In the hands of master historian Martin Gilbert, the complex and compelling story of the Second World War comes to life. This narrative captures the perspectives of leading politicians and war commanders, journalists, civilians, and ordinary soldiers, offering gripping eyewitness accounts of heroism, defeat, suffering, and triumph.This is one of the first historical studies of World War II that describes the Holocaust as an integral part of the war. It also covers maneuvers, strategies, and leaders operating in European, Asian, and Pacific theatres. In addition, this book brings in survivor testimonies of occupation, survival behind enemy lines, and the experience of minority groups such as the Roma in Europe, to offer a comprehensive account of the war's impact on individual lives on both sides. This is a sweeping narrative of one of the most deadly wars in history, which took almost forty million lives.
The Will of the People is an incisive, in-depth look at Winston Churchill's lifelong commitment to parliamentary democracy. First elected at twenty-five, Churchill was still in the House of Commons sixty-four years later. By far the largest part of his life - of his working days and nights - was spent in the cut and thrust of debate in the service of the people, whose instrument he believed Parliament to be. "I am a child of the House of Commons," he told a joint session of the US Congress in December 1941. "I was brought up in my father's house to believe in democracy. Trust the people - that was his message...."Throughout his career, Churchill did his utmost to ensure that Parliament was effective and that it was not undermined by either adversarial party politics or by elected members who sought to manipulate it. Even the defeat of the Conservative Party in the General Election of 1945, which ended his wartime premiership, in no way altered his faith in parliamentary democracy. "It is the will of the people," he told a small gathering of friends and family the day after the results were announced. And he meant it. Reflecting on the importance of the Second World War as a means of restoring democracy, Churchill told the House of Commons: "At the bottom of all the tributes paid to democracy is the little man, walking into the little booth, with a little pencil, making a little cross on a little bit of paper - no amount of rhetoric or voluminous discussion can possibly diminish the overwhelming importance of that point."Today's readers will readily compare Churchill's regard for democracy and the importance of that "little man" with the attitudes of contemporary leaders, and of those who seek leadership.From the Trade Paperback edition.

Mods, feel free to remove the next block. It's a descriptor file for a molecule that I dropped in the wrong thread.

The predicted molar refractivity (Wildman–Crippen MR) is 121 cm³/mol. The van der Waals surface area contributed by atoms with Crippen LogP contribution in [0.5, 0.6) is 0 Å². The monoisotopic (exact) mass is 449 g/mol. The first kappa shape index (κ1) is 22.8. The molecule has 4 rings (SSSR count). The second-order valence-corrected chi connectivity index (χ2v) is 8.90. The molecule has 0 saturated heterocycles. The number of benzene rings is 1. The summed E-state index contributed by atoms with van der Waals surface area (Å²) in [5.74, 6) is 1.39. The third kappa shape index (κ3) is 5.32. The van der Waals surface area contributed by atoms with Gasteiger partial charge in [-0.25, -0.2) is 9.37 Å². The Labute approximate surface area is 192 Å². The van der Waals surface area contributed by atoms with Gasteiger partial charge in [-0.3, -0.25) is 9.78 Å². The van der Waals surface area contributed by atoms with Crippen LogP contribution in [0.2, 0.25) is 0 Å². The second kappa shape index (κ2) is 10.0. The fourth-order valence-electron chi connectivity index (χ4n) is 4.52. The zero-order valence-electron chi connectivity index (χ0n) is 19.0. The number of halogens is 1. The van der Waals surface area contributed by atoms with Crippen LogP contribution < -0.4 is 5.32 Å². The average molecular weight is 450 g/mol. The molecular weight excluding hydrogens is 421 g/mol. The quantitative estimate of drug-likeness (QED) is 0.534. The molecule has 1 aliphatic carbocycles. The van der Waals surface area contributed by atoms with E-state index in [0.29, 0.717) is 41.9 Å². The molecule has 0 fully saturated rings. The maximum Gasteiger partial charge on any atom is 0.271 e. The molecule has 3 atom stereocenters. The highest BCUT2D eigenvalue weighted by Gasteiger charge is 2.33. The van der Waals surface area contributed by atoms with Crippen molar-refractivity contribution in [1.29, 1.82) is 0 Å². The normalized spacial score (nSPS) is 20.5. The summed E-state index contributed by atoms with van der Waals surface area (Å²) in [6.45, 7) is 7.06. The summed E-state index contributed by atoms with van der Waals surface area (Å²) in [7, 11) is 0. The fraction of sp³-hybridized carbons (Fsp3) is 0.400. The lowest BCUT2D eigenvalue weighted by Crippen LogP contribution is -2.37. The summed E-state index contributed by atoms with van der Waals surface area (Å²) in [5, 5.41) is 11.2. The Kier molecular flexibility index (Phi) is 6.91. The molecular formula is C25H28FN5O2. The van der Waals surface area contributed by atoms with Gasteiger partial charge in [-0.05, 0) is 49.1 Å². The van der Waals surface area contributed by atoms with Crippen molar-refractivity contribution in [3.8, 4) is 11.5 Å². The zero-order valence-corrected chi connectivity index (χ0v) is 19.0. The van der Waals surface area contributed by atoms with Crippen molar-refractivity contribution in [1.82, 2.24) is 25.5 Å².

How does he assess the information that is brought to him? How does his personal or political philosophy, or a moral sense, sustain him? How does he draw inspiration from those around him? How does he deal with setbacks and disasters? In this brilliant close-up look at Winston Churchill's leadership during the Second World War, Gilbert gets to the heart of the trials and struggles that have confronted the world's most powerful leaders, even up to current politicians such as George Bush and Tony Blair.Basing the book on his intimate knowledge of Churchill's private and official papers, Sir Martin Gilbert, Churchill's official biographer, looks at the public figure and wartime propaganda, to reveal a very human, sensitive, and often tormented man, who nevertheless found the strength to lead his nation forward from the darkest and most dangerous of times.From the Trade Paperback edition.